We get it. There are priorities: The economy, jobs, war, and climate change — and the president is not our pastor and the cabinet officials are not acolytes and the undersecretaries might not say grace before lunch. Still, the Obama Administration’s blindness to America’s religious ethos remains awesome. It armed its opponents on the first pass in the Affordable Care Act with its insensitivity on the birth control mandate (many who disagreed with the Catholic Church rallied to its defense: “religious freedom” is an oxymoron if an institution cannot implement is own policies, however theologically foolish), and it won no points when it dawdled for a year and a half before nominating Suzan Johnson Cook as the ambassador-at-large for international religious freedom. The US Senate didn’t help when it placed her nomination on hold, with some noting her lack of diplomatic experience. She was not approved until 2011.
Critics claim the administration then shackled her. “She had very few resources she could employ to develop strategies to advance international religious freedom,” said Thomas Farr, professor of religion and international affairs at Georgetown University. Thus, it may have missed warnings of killings of Coptics in Egypt and Muslims in Myanmar/Burma.
Johnson Cook said she needs a private-sector income to put her kids through college and resigned three months ago. Farr commented: “If the administration takes its time with this nomination, or nominates someone without those qualifications, it will confirm what many already suspect: It does not view U.S. international religious freedom policy as a priority.”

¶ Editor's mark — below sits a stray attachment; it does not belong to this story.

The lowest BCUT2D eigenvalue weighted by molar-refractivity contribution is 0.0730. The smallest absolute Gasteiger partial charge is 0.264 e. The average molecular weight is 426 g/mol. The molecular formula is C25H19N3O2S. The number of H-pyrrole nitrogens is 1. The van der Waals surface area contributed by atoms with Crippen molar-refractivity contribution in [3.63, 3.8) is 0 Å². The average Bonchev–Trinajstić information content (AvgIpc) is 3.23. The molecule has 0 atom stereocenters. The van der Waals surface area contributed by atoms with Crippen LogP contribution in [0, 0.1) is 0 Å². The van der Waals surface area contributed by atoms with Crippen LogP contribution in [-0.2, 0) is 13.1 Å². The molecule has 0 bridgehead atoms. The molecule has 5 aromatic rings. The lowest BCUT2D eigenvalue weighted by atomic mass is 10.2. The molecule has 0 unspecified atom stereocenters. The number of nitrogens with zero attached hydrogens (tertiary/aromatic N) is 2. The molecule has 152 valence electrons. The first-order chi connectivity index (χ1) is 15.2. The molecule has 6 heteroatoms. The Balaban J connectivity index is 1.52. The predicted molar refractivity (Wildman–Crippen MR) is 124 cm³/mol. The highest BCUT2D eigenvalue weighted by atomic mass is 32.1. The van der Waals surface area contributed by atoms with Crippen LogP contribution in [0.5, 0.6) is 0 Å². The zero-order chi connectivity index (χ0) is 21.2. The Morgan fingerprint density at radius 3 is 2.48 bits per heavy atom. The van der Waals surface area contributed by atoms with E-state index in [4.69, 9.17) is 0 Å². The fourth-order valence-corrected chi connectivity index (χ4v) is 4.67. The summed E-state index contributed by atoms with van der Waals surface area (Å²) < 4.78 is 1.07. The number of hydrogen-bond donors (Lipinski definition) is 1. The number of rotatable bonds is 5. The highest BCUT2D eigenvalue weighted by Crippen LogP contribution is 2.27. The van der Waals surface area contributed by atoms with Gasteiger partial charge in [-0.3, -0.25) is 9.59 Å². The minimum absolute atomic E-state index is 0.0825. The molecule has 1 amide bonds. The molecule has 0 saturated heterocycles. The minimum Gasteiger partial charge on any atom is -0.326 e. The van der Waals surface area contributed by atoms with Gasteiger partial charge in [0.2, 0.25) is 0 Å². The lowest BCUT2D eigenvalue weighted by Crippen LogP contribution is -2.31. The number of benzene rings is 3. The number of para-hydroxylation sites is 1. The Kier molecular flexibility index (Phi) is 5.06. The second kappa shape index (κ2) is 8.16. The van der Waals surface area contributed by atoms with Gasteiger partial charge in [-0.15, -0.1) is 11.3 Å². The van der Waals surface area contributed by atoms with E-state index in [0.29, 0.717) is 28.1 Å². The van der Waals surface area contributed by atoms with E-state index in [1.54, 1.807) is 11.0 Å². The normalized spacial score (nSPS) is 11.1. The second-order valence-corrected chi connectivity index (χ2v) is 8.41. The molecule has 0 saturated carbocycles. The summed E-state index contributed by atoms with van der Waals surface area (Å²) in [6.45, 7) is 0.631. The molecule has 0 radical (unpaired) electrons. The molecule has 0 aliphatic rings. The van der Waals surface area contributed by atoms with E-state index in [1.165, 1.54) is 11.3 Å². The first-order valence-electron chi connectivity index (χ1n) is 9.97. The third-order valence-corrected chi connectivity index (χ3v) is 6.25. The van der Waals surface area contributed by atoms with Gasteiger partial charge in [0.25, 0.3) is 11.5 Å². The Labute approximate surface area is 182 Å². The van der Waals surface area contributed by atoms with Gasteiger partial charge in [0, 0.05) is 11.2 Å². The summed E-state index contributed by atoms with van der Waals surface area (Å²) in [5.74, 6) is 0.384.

The executive branch’s density has swung into action. We’ve heard nothing of a new nominee. Does anyone see the underlying religious issues in Syria? Iran? Afghanistan? Pakistan? Saudi Arabia? Religious freedom, or the lack of it, is not only for Sunday School kids. It’s for everyone — “nones” included, especially since many rush to Bible studies after checking the box on the survey forms. We need not doubt Obama’s religious sincerity while asking him to hup-to it. He seems to have the strengths and weaknesses of all data-driven technocrats, who frame questions and priorities around efficacy, not ideals. Religion — at least in terms of national policy — doesn’t fit the grid.
Fine. Stop the micromanaging. Delegate this task to a worthy underling. To use Washington parlance, “staff it out.” Many loyal Democratic supporters wish he — and their party — would show a little political acumen in this area.
Lauren Marcoe at The Religion News Service has a fuller account. Go here to read more.